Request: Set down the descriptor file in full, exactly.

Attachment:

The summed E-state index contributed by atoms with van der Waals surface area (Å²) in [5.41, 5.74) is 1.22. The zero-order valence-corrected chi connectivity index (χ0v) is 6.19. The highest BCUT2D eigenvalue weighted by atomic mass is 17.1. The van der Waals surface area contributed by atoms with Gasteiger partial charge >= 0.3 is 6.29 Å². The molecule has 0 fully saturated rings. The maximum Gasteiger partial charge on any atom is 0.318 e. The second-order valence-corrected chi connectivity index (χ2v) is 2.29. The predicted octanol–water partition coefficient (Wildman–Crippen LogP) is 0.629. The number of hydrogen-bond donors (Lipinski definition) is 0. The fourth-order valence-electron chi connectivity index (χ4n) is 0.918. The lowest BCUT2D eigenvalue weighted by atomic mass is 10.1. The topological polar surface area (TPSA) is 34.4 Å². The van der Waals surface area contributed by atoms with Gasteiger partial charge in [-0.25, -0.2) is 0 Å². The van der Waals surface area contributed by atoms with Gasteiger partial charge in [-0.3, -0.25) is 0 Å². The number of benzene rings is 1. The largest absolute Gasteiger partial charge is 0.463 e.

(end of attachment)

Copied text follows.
The summed E-state index contributed by atoms with van der Waals surface area (Å²) in [5.41, 5.74) is 1.22. The zero-order valence-corrected chi connectivity index (χ0v) is 6.19. The highest BCUT2D eigenvalue weighted by atomic mass is 17.1. The van der Waals surface area contributed by atoms with Gasteiger partial charge >= 0.3 is 6.29 Å². The molecule has 0 fully saturated rings. The maximum Gasteiger partial charge on any atom is 0.318 e. The second-order valence-corrected chi connectivity index (χ2v) is 2.29. The predicted octanol–water partition coefficient (Wildman–Crippen LogP) is 0.629. The number of hydrogen-bond donors (Lipinski definition) is 0. The fourth-order valence-electron chi connectivity index (χ4n) is 0.918. The lowest BCUT2D eigenvalue weighted by atomic mass is 10.1. The topological polar surface area (TPSA) is 34.4 Å². The van der Waals surface area contributed by atoms with Gasteiger partial charge in [-0.25, -0.2) is 0 Å². The van der Waals surface area contributed by atoms with Gasteiger partial charge in [-0.3, -0.25) is 0 Å². The number of benzene rings is 1. The largest absolute Gasteiger partial charge is 0.463 e.